Antitrust injury. Facebook argued that the plaintiffs did not plead antitrust injury; to which the court agreed. The court found that the developers only made "naked assertions" that were conclusory and therefore could not withstand the motion to dismiss. The court also noted that it was unclear if the plaintiffs were competitors or consumers of Facebook, so they failed to satisfy the requirements of antitrust injury. The court granted Facebook’s motion to dismiss but granted the plaintiffs leave to amend.

Relevant market. Although the court noted that it did not need to discuss the remaining arguments why the plaintiffs failed to state a claim because the claims were time-barred and no antitrust injury was plausibly alleged, it nevertheless addressed those issues. The developers alleged that there were two relevant markets: a Social Data Market; and Social Advertising Market. The court found that the developers needed to clearly define the boundaries of the Social Data Market to show what is included. Facebook argued that the plaintiffs failed to plausibly allege that social data is economically distinct from other forms of data, but the court noted that a more factual record would be needed to resolve that.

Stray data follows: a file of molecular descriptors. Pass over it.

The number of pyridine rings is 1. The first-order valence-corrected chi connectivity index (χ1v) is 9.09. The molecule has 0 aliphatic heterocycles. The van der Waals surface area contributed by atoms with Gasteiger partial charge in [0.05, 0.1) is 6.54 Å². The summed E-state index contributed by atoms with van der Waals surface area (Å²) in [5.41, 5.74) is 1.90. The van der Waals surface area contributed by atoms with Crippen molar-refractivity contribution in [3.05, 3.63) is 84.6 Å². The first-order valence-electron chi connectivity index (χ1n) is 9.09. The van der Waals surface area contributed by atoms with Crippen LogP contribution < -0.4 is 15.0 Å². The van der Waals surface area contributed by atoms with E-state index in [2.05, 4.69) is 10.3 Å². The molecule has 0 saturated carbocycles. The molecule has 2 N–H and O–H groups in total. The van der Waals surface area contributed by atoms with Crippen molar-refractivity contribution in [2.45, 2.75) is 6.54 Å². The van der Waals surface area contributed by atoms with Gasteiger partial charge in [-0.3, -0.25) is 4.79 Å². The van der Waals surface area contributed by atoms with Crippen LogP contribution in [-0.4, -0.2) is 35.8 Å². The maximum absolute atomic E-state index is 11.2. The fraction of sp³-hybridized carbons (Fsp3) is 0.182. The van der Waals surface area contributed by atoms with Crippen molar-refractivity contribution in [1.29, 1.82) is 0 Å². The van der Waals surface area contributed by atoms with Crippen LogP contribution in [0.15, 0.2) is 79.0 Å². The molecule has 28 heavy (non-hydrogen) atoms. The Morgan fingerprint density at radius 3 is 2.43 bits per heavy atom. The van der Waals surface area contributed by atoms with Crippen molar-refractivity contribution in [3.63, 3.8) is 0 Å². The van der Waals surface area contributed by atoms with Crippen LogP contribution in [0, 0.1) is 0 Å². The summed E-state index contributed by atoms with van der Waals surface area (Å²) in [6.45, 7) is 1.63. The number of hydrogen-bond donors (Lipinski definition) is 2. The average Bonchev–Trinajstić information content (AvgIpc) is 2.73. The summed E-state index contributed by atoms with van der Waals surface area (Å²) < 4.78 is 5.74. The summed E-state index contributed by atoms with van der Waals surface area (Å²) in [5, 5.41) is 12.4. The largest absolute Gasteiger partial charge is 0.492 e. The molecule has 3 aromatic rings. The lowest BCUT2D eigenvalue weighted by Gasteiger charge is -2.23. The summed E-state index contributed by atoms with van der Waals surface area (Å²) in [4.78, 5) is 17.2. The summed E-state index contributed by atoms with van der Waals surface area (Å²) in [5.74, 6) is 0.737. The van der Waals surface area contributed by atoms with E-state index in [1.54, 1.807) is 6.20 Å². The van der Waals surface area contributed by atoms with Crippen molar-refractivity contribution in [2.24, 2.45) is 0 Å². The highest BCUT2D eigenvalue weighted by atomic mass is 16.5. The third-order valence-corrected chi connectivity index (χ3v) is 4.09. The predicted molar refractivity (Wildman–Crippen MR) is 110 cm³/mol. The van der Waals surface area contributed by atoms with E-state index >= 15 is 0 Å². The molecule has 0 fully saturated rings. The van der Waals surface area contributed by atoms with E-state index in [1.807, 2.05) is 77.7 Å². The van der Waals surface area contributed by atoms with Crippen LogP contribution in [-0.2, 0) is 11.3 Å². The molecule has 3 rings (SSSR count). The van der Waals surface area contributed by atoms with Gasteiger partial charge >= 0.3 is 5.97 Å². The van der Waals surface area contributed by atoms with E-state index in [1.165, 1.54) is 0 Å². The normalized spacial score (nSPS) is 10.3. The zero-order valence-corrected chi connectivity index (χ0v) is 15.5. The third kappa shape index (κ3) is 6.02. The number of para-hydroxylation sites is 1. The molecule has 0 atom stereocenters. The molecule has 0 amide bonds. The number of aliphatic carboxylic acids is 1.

The court also had concerns over the Social Advertising Market. Many Ninth Circuit courts have rejected antitrust claims that relied on proposed ad markets limited to a single form of advertising, finding that there is no logical basis for distinguishing it from the larger market of Internet advertising, the court noted. The plaintiffs were encouraged to address that issue should they amend and refile.